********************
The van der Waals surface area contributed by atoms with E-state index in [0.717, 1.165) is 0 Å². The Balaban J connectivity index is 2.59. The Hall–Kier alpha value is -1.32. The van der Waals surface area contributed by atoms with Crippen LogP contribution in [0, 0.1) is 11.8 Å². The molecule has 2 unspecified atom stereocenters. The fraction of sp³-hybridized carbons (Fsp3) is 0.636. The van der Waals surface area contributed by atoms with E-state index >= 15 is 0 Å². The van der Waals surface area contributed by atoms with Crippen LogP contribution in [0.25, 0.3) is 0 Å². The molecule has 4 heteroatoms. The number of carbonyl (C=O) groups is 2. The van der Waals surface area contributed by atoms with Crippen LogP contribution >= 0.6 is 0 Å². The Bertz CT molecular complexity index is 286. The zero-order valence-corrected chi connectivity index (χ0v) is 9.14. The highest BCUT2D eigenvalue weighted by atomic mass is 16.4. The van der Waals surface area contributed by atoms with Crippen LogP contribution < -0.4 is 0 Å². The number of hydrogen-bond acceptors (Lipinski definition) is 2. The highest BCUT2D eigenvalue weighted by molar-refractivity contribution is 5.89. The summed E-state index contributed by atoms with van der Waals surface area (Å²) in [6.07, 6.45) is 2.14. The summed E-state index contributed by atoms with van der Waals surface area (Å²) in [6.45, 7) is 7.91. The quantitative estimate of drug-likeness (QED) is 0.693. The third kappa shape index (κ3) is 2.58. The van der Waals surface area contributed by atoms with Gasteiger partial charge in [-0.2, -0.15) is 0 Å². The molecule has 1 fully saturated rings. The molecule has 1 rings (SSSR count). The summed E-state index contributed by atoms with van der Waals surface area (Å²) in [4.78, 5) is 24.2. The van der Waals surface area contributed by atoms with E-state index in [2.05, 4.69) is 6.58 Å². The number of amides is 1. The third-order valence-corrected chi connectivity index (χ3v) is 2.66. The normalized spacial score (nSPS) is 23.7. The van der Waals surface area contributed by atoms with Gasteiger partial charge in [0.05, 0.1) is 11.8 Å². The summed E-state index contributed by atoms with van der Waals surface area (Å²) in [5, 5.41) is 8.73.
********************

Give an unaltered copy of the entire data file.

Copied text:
The van der Waals surface area contributed by atoms with E-state index in [0.717, 1.165) is 0 Å². The Balaban J connectivity index is 2.59. The Hall–Kier alpha value is -1.32. The van der Waals surface area contributed by atoms with Crippen LogP contribution in [0, 0.1) is 11.8 Å². The molecule has 2 unspecified atom stereocenters. The fraction of sp³-hybridized carbons (Fsp3) is 0.636. The van der Waals surface area contributed by atoms with E-state index >= 15 is 0 Å². The van der Waals surface area contributed by atoms with Crippen LogP contribution in [0.25, 0.3) is 0 Å². The molecule has 4 heteroatoms. The number of carbonyl (C=O) groups is 2. The van der Waals surface area contributed by atoms with Crippen LogP contribution >= 0.6 is 0 Å². The Bertz CT molecular complexity index is 286. The zero-order valence-corrected chi connectivity index (χ0v) is 9.14. The highest BCUT2D eigenvalue weighted by atomic mass is 16.4. The van der Waals surface area contributed by atoms with Crippen LogP contribution < -0.4 is 0 Å². The number of hydrogen-bond acceptors (Lipinski definition) is 2. The highest BCUT2D eigenvalue weighted by molar-refractivity contribution is 5.89. The summed E-state index contributed by atoms with van der Waals surface area (Å²) in [6.07, 6.45) is 2.14. The summed E-state index contributed by atoms with van der Waals surface area (Å²) in [6.45, 7) is 7.91. The quantitative estimate of drug-likeness (QED) is 0.693. The third kappa shape index (κ3) is 2.58. The van der Waals surface area contributed by atoms with Gasteiger partial charge in [-0.2, -0.15) is 0 Å². The molecule has 1 fully saturated rings. The molecule has 1 rings (SSSR count). The summed E-state index contributed by atoms with van der Waals surface area (Å²) in [4.78, 5) is 24.2. The van der Waals surface area contributed by atoms with E-state index in [2.05, 4.69) is 6.58 Å². The number of amides is 1. The third-order valence-corrected chi connectivity index (χ3v) is 2.66. The normalized spacial score (nSPS) is 23.7. The van der Waals surface area contributed by atoms with Gasteiger partial charge in [0.05, 0.1) is 11.8 Å². The summed E-state index contributed by atoms with van der Waals surface area (Å²) in [5, 5.41) is 8.73.